Monday, June 28, 2010

Despite iPad Success, eReaders Might Be Harder To Kill Off Than Expected

Maybe Amazon and Barnes And Noble are going about this the wrong way. Maybe Kobo Reader has it right after all. How so?

Maybe digital book readers should be a combination of the follow two factors that Kobo reader has:  simplicity and a relatively low price (though recently, the Kindle and Nook both had about $50 chopped off their retail price).  

Kindle/Nook Versus "Just Readers. Until the Kindle came on the scene, readers were fairly expensive and it was not easy to upload books into these readers.  Kindle made that iPod-like simple and has since been joined by Sony Reader and the Nook.  However, despite Amazon's claims of success, there is still no figure provided by Amazon about how many Kindles were actually sold and how may ebooks have been bought by Kindle owners since its debut.

But Kobo with its simple read-only device isn't shy about saying how well it's done in New Zealand.  According to Stuff, the first two batches of thousands of Kobo readers have sold out and a third batch is on the way in July.  And with books costing $10-15 (7.15-10.75 USD), this is cheaper than even what Amazon, BN, and Apple sells.

Kobo - Cinderella Reader? So what has made the Kobo such a large success?  It is more simple than the Kindle to install books?  First, the Kobo reader has no 3G or wireless access so the reader would need to buy books form a computer and then install it on the reader.  That might be cumbersome but it isn't any different from what many users do to sync media with Apple's mobile iOS devices for nearly a decade now.

What likely makes Kobo a success is that it just lets the user reader books.  It does not nothing else.  Just read.  And quite frankly, I, and likely many readers, find that refreshing.  I was not always impressed with the Kindle because it has a lot of features and yet it does none of them well.  Then along came the Nook and it was great to see the Kindle with a competitor and while it was based on Google's Android OS, my complaints against it was the same as that of the Kindle. It has features other than being a reader but none of them are easy to use.

Then the iPad came along but let's be honest. It's a great tablet and Apple has been hugely successful by selling three million iPads in just 80 days.  The complaints I had against the Nook and Kindle were solved with the iPad but the iPad isn't a great reader.  I've read only two books on it since I got it and I've got five others to read and I've been putting it off.  Plus, the iPad with its plethora of features, apps, and multimedia functions are a distraction.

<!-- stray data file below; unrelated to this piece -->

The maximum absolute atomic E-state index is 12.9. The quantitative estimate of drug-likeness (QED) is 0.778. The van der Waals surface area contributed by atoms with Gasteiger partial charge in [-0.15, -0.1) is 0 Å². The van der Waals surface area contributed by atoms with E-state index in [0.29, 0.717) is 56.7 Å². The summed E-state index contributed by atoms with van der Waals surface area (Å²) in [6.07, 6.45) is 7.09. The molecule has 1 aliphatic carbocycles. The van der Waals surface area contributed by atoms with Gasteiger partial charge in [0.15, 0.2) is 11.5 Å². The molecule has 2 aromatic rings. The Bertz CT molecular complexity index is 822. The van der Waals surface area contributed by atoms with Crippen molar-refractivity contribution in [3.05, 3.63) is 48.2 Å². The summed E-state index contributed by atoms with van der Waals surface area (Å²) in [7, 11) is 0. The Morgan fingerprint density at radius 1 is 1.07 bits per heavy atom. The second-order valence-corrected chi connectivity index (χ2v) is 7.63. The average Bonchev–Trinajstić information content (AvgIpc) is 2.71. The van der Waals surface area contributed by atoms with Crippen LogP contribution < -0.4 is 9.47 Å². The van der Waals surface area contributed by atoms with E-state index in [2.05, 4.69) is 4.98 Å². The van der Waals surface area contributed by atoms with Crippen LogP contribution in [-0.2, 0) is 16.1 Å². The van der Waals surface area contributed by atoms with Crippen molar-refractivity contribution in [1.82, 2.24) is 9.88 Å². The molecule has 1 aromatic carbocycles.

And that's where readers like Kobo are different and might find success.  The Kobo reader just let users read books.  And just like a book, it offers no distraction.  When BN released a 3G-less Nook last week at $150, I nearly pulled the trigger (I've already bought two Nooks for family members) on it.  But then the old complaints about it still exist.  Honestly, trying to browse the Web or play games on the Kindle and Nook is very maddening and suffocating.

Borders is currently offering the Kobo reader for pre-order in the US.  So for anyone looking for a dedicated reader that is free from half-baked features like the Kindle or the Nook or isn't in the market for a full-featured tablet like the iPad, I definitely encourage anyone in the market for a good digital book reader to take a look at Kobo reader.  

So I think Kobo and other readers should do well in the market long-term.  I also foresee a significant price drop in the next year or so.  At $150 (Borders price), the Kobo is a still mildly expensive so it isn't out of the realm of possibility to see a $25-$50 decrease in the retail price.  Heck, just wait until a Chinese company come out with a $50-$75 reader in the next year or two.  

Conclusion.  The iPad is a success and its the standard bearer for tablets.  The Kindle and Nook will try to add features because the companies that produced them will try to match them with the tablets feature for feature.  But at the end of the day, book lovers just want to read.  And that where Kobo and others will dominate.

Note: I've included a link for Borders' Kobo reader page but I don't have any interest (ie. associate link) from any sale of the reader.

No comments:

Apple Should Prepare to Leave China (There Is Still Time To Execute Such A Plan)

At first glance, you might think that the title of this article is a clickbait considering that China is the second biggest economy in the w...